Skip to main content
Advertising

Originally published August 26, 2013 at 11:03 AM | Page modified August 26, 2013 at 11:04 AM

  • Share:
           
  • Comments (0)
  • Print

Conn. officer kills monitor lizard attacking chickens

The story of a large reptile roaming this rural town was no urban legend.

The Associated Press

Most Popular Comments
Hide / Show comments
No comments have been posted to this article.
Start the conversation >

advertising

LEDYARD, Conn. —

The story of a large reptile roaming this rural town was no urban legend.

Police say a Ledyard officer shot a monitor lizard to death Sunday afternoon, after a resident called 911 to report what she believed to be an alligator attacking the chickens in her coop.

The officer was forced to shoot the reptile to protect fellow patrolmen, the town's animal control officer and the chickens, police Lt. Michael T. Finkelstein said Monday.

"There really was no safe manner to stop it," Finkelstein said.

Monitor lizards can be as big as some alligators, reaching lengths of 6 to 7 feet. They are not native to Connecticut and are illegal in the state.

Police believe the one killed Sunday had been an illegal pet that either escaped or was abandoned. Ledyard police warned people that monitor lizards can be dangerous and urged them not to have the large lizards as pets.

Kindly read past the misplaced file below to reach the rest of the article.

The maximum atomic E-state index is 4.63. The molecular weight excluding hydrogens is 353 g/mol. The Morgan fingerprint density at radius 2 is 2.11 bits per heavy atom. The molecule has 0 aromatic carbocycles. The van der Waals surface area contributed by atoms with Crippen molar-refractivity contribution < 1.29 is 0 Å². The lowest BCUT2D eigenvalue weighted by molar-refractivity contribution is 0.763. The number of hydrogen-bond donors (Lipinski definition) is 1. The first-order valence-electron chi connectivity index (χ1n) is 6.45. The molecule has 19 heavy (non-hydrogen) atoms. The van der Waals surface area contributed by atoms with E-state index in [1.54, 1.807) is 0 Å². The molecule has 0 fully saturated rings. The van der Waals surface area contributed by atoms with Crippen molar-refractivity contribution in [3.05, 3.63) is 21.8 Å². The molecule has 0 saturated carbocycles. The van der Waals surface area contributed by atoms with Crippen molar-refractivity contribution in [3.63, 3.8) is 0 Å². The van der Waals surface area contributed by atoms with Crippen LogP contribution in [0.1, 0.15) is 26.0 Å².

Police didn't release the names of the resident who reported the lizard or the officer who shot it.

There had been several reported sightings of a large reptile or alligator in town in the past few months, Finkelstein said. A police officer took a picture of the creature during one of the initial sightings, but it got away, he said.

"We knew for a fact that something was out there," Finkelstein said. "Just locating it was the issue."

News where, when and how you want it

Email Icon

Subscribe today!

Subscribe today!

Get 8 weeks of digital access to The Seattle Times for $1

Advertising

Partner Video

Advertising


Advertising
The Seattle Times

To keep reading, you need a subscription.

We hope you have enjoyed your complimentary access. Subscribe now for unlimited access!

Subscription options ►

Already a subscriber?

We've got good news for you. Unlimited seattletimes.com content access is included with most subscriptions.

Subscriber login ►